53. X-Men II (2003)
The best of the trilogy, and a great superhero film. Very well constructed, with some stellar action sequences and (mostly) great casting. Jackman, Stewart, and McKellan form a trio of actors so well-suited to their parts that it's easy to forget how easily it could have gone another way.
Favorite moment: Jackman leaving Stryker - the man responsible for torturing and brainwashing him - to die. Well-played.

52. Star Wars: Episode VI—The Return of the Jedi (1983)
I probably loved this more as a ten-year old than I do now, but for all of its faults, there are moments in here that I will treasure always. I still haven't gone back and rewatched the six Star Wars films as one long story; when I do, seeing how the climax to the whole series - Vader killing the Emperor to save his son - plays will be seven flavors of awesome.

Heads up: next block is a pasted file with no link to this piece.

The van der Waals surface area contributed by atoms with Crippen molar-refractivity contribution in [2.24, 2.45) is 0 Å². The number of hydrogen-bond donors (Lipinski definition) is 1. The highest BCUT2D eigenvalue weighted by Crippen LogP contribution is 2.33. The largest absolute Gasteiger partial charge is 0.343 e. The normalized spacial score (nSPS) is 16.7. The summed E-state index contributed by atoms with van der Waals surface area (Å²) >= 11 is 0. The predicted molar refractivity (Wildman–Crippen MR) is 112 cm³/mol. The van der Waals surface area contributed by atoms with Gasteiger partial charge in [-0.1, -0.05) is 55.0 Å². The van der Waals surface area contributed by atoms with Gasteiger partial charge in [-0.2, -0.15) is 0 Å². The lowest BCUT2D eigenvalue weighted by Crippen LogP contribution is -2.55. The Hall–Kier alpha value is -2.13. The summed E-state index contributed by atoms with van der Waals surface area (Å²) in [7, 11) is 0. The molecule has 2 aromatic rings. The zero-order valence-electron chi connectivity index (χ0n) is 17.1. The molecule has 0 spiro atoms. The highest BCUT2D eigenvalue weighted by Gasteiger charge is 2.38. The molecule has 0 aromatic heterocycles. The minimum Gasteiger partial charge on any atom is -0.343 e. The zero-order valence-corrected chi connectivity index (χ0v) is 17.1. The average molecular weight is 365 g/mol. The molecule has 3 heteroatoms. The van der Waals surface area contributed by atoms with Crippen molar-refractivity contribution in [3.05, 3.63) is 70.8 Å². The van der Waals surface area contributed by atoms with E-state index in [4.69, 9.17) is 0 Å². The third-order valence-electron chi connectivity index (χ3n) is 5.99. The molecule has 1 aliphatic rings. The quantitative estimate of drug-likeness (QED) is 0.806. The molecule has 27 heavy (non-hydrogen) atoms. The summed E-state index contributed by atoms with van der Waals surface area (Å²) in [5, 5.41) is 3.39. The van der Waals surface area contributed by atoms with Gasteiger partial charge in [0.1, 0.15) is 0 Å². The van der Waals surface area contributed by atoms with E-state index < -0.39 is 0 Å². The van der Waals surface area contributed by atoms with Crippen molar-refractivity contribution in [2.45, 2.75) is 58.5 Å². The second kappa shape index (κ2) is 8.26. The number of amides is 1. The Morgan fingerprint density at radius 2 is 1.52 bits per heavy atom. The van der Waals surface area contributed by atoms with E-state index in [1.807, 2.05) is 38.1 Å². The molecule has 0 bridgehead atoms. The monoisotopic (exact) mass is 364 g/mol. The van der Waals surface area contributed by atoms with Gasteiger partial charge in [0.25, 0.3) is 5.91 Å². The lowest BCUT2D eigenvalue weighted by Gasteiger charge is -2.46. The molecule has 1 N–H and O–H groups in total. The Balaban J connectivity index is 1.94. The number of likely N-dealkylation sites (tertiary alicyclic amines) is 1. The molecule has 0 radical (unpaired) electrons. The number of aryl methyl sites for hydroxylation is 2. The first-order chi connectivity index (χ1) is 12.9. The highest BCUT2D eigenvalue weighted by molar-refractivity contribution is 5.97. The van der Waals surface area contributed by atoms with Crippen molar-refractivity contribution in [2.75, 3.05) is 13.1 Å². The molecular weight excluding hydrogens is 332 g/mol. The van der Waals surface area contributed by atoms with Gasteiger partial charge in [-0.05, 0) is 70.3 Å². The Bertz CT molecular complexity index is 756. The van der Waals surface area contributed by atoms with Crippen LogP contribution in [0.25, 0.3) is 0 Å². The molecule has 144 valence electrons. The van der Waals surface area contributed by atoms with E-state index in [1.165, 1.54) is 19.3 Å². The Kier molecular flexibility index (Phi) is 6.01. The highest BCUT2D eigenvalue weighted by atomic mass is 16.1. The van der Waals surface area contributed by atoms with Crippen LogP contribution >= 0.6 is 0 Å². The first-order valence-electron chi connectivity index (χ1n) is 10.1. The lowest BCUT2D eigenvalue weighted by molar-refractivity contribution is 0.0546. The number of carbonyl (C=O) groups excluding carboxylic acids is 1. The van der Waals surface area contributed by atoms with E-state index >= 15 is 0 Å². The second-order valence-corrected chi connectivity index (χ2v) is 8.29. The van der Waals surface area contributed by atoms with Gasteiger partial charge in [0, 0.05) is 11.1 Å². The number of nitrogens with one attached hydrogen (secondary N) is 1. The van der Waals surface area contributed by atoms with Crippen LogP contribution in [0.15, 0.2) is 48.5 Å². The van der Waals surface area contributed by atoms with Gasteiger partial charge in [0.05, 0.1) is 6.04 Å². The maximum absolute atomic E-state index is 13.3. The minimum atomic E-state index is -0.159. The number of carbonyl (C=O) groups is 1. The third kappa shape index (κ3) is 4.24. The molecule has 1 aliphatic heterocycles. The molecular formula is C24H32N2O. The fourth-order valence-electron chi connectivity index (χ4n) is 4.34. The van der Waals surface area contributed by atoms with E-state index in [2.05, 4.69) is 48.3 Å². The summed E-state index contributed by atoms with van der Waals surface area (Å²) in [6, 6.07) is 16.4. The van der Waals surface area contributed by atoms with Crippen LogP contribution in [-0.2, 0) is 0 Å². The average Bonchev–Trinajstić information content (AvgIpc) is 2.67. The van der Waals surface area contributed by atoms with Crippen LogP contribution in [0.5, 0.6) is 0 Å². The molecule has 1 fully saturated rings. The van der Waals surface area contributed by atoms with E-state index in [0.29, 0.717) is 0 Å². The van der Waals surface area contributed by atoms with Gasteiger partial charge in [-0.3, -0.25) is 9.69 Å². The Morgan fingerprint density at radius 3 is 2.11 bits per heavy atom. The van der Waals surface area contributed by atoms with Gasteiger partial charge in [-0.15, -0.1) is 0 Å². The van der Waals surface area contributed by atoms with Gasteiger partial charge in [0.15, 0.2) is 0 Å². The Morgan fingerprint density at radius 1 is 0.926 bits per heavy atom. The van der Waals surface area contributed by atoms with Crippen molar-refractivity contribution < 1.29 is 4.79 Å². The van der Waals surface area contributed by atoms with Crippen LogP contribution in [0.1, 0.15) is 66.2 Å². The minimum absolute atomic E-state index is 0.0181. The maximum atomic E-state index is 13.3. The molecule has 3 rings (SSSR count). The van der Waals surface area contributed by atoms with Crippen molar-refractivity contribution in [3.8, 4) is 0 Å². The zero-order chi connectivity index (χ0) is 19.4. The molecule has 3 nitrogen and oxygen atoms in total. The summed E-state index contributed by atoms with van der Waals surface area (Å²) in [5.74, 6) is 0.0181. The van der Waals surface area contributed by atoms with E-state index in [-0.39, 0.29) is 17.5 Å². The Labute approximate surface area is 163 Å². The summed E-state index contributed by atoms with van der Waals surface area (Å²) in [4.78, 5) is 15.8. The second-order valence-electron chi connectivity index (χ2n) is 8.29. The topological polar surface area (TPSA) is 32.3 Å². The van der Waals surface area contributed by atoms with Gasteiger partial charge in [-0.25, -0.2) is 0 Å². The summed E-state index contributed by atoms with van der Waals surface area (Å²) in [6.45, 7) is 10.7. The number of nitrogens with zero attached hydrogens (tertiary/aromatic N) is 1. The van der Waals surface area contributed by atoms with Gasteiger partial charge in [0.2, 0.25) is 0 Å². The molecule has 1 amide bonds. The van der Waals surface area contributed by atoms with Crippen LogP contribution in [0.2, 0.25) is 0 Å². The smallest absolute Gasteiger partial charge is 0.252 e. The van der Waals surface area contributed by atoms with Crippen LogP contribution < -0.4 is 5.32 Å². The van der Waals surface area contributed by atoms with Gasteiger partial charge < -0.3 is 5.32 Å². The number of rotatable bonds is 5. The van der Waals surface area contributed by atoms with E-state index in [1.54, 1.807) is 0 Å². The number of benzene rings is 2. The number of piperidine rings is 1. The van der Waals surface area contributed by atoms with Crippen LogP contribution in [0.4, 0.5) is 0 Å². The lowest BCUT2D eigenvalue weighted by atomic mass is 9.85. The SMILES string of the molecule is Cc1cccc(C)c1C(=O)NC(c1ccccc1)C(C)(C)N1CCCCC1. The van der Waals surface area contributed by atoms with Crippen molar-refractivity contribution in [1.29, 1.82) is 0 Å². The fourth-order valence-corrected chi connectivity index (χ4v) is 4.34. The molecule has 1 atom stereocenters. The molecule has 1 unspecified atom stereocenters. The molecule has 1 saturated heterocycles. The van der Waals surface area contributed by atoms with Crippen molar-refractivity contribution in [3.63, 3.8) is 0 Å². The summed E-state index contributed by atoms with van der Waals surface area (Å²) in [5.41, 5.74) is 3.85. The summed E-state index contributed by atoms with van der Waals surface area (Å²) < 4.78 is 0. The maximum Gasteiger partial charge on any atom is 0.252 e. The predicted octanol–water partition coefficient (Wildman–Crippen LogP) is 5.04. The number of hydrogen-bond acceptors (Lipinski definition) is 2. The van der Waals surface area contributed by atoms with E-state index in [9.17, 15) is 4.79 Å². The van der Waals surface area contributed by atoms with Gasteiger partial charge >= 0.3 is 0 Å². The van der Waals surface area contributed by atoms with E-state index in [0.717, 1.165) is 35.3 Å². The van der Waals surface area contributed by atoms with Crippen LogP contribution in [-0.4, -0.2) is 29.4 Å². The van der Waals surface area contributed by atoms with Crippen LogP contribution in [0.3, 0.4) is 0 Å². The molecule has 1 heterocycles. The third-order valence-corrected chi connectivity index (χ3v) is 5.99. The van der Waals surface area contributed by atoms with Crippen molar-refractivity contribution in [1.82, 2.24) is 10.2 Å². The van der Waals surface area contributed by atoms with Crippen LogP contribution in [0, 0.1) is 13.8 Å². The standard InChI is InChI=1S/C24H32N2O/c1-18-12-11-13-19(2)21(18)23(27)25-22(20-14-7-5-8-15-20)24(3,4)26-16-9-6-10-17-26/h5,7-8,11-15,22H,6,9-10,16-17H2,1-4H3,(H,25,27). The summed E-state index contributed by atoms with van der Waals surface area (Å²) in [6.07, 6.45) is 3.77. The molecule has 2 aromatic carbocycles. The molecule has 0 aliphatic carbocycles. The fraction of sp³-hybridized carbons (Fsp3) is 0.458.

Favorite moment: The unmasking of Vader, and his quiet death, scored to a haunting, pianissimo rendition of Vader's theme.

51. The Iron Giant (1999)
It's here, at 51, after just a week. I suspect that if I did this again a year from now it will have moved up some. See here for my thoughts from last week; suffice it to say I cannot stop thinking about this film.

50. Jaws (1975)
A pretty much perfect film, with just the right blend of suspense, gore, character moments, and drama. Put all together, it feels effortless, but if just one element were out of balance the whole thing would have failed.
Favorite moment: A cliche, but can you blame me? Quint's monologue.

Until Whenever


Roger Owen Green said...

The Academy Award should have gone to Ellen Burstyn for Requiem. Julia Roberts was fine in Erin Brockovich, but EB's performance was jaw-dropping. Alas, there were only 6 people in the theater.

Tosy And Cosh said...

As good as I think Roberts was in Brockovich, I have to admit you are right.